This is true for air, tornadoes, fruit bearing seed within itself, e.g. apple tree, and also the human being with the umbilical cord which is the form of a vortex between mother and fetus. In other words, wherever you find a vortex, you find self-reference and thus unity of substance and form. That's what I believe is the explanation of the saying: "Buddha contemplating his navel." He's contemplating the self-sustained, self-generating nature of the vortex, abstractly symbolized by the torus with infinitely small hole, known in mathematics as the "umbilicoid of revolution."

I'm going to let Jerry & Bob Friend in on our discussion. I'll forward them the stuff about the torus and see what they can come up with.


PS Visit Arthur Young's site at


and Nick Thomas' Projective Geometry site for more about the vortex.



From Tom:


You're really "cookin' with gas", as they say!

And now you have researched the one crop circle formation that caught my fancy when it first appeared 10 years ago, and still does now -- the Barbury Castle glyph.

Anyway, here are some more things about the torus, tetrahedron and sphere.

I want to separate the torus out from the other two because the torus is topologically speaking, a doubly-connected surface while the other figures, sphere, 4-hedron, cube, other Platonic solids are all simply or singly connected. That means they have a definite inside and outside which are separated by the surface boundary. That is not true of the torus, but that's a minor point now.

The sphere to the tetrahedron or 4-hedron represent two extremes of the volume to surface ratio of simply connected solids. That is to say, the sphere is the 3-D figure in which you have the MINIMUM surface area for any given volume (or the MAXIMUM volume for any given surface area). That means the Volume/Area ratio will be relatively the highest.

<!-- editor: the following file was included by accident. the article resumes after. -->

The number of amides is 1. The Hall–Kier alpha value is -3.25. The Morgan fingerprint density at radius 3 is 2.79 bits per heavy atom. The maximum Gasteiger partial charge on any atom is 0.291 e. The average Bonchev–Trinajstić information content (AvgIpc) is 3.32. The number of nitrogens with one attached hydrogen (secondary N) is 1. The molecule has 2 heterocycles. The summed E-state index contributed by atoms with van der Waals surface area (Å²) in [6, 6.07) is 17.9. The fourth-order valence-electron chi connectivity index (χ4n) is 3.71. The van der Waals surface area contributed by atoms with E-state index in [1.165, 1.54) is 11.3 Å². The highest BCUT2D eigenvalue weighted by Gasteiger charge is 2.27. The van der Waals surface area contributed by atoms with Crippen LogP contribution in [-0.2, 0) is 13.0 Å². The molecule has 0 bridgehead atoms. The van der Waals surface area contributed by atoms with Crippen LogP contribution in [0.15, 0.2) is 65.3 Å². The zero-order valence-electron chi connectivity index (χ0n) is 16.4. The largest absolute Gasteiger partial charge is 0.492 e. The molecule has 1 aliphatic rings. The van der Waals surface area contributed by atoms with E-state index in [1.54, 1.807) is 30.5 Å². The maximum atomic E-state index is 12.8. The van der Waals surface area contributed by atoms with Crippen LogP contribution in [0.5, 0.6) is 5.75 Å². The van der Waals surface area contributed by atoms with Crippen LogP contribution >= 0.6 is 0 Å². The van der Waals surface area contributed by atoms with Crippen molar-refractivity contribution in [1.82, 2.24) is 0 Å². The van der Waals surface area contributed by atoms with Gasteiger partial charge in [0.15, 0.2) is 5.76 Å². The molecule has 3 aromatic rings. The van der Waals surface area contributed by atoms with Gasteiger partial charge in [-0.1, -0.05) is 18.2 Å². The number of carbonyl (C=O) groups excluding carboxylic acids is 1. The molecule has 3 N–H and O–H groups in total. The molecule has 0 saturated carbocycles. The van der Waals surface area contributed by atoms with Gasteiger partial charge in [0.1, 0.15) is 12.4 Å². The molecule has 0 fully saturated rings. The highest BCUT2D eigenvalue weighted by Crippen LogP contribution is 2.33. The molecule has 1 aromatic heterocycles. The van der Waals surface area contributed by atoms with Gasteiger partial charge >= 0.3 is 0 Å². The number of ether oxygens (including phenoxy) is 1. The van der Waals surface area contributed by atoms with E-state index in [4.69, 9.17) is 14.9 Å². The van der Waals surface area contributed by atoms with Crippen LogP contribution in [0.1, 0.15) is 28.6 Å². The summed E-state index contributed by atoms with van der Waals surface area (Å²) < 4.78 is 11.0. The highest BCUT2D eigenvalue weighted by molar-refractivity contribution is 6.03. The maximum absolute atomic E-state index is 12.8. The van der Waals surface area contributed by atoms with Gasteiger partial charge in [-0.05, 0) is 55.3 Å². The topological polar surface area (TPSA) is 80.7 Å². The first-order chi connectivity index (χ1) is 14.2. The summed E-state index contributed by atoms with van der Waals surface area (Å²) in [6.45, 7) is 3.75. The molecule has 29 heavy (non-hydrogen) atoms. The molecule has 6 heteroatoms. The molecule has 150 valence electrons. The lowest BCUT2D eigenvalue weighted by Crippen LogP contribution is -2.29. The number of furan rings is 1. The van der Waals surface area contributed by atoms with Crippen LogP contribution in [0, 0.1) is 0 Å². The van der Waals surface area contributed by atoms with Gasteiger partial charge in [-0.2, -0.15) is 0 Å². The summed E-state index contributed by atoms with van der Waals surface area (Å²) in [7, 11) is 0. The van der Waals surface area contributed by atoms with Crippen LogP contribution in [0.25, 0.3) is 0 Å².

Take the Volume of a sphere: V = (4/3)*PI*R^3

The surface area of the sphere: A = 4*PI*R^2

The V/A ratio = (1/3)* R

(If we use unit radius, R=1 then the ratio is simply 1/3 = .33333....)


From Tom:

At the other extreme is the tetrahedron, in which the opposite holds true. There you have the MINIMUM volume for a given surface area (or the MAXIMUM surface area for a given volume).

Since the 4-hedron is a pyramid, the volume of any pyramid is:

(1/6)*[base area]*[altitude]

If we have the length of a side as unit base = 1 foot, then the area of the base will be

sqrt(3)/4 = 0.43301270 sq.ft.

The altitude is sqrt(6)/3 = 0.81649658

Multiplying these all together, we get

V = (1/6)*[sqrt(3)/4]*[sqrt(6)/3] = sqrt(2)/12 = 0.11785113 cu.ft.

Now the surface area of the 4-hedron will be 4 times the area of one face, which we've already calculated as sqrt(3)/4.

So A= sqrt(3) = 1.732050808 sq.ft.

Now the V/A ratio is then sqrt(6)/36 = 0.06041381 ft.


From Tom:

Look how small this ratio is compared to the sphere V/A = 0.333333

As I said before, these numbers represent the extremes of V/A for simply connected solids. All the Platonic solids will have a V/A between the 2 extremes, close to the middle of the range and toward the sphere. For example, take the cube. Its V/A is 1/6 = .16666...

I believe the dodecahedron has a V/A of 0.191


From Tom:

But now look at the V/A for the tetrahedron. I expressed it as sqrt(6)/36

However, I could write it another way as the square root of the inverse of the number you use as the human number 6*6*6 =216.

That is, 4-hedron V/A = sqrt (1/216) = 0.068041381


From Tom:

Now look at the 4-hedron angle, the famous 19.5 degrees, or more exactly 19.47122063 degrees.

(By the way, my calculator give 3 as the last digit, while yours gives 1. I have a simple Sharp pocket calculator which may not have the accuracy of yours. But no matter for this line of research. I'll look in a math handbook for the exact figures.)

This angle is better expressed as the inverse sine (arcsine) of the ratio 1/3, which happens to be the V/A ratio for a sphere. (And Richard Hoagland first noticed the 19.5 deg when he inscribed a tetrahedron inside a sphere. It is the angle formed by a line from the center of the top 4-hedron face meeting any line in the plane of the sphere's equator.)

Now this angle, in a simple right triangle, means that, if the hypotenuse is 3 units, the short leg of the triangle is 1 unit, so that: